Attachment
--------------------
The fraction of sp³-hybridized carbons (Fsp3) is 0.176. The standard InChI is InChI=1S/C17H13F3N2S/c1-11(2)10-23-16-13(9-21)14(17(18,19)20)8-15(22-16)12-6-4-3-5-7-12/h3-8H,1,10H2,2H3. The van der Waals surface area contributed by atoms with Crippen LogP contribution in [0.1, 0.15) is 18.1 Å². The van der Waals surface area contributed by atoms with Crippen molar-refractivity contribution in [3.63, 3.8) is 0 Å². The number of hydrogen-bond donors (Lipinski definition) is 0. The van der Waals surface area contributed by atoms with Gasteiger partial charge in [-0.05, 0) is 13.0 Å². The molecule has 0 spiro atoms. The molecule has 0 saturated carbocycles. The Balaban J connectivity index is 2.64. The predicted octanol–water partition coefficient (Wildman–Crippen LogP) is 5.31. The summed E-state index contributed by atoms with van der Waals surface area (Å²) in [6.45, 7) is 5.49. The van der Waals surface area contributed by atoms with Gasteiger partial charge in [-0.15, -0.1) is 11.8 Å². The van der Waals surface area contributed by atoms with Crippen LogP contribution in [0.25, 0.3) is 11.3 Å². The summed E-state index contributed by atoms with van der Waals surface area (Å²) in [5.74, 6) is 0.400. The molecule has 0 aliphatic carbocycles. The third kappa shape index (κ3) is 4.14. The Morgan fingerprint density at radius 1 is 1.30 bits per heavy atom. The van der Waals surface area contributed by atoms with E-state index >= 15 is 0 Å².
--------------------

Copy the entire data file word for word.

The fraction of sp³-hybridized carbons (Fsp3) is 0.176. The standard InChI is InChI=1S/C17H13F3N2S/c1-11(2)10-23-16-13(9-21)14(17(18,19)20)8-15(22-16)12-6-4-3-5-7-12/h3-8H,1,10H2,2H3. The van der Waals surface area contributed by atoms with Crippen LogP contribution in [0.1, 0.15) is 18.1 Å². The van der Waals surface area contributed by atoms with Crippen molar-refractivity contribution in [3.63, 3.8) is 0 Å². The number of hydrogen-bond donors (Lipinski definition) is 0. The van der Waals surface area contributed by atoms with Gasteiger partial charge in [-0.05, 0) is 13.0 Å². The molecule has 0 spiro atoms. The molecule has 0 saturated carbocycles. The Balaban J connectivity index is 2.64. The predicted octanol–water partition coefficient (Wildman–Crippen LogP) is 5.31. The summed E-state index contributed by atoms with van der Waals surface area (Å²) in [6.45, 7) is 5.49. The van der Waals surface area contributed by atoms with Gasteiger partial charge in [-0.15, -0.1) is 11.8 Å². The van der Waals surface area contributed by atoms with Crippen LogP contribution in [0.25, 0.3) is 11.3 Å². The summed E-state index contributed by atoms with van der Waals surface area (Å²) in [5.74, 6) is 0.400. The molecule has 0 aliphatic carbocycles. The third kappa shape index (κ3) is 4.14. The Morgan fingerprint density at radius 1 is 1.30 bits per heavy atom. The van der Waals surface area contributed by atoms with E-state index >= 15 is 0 Å².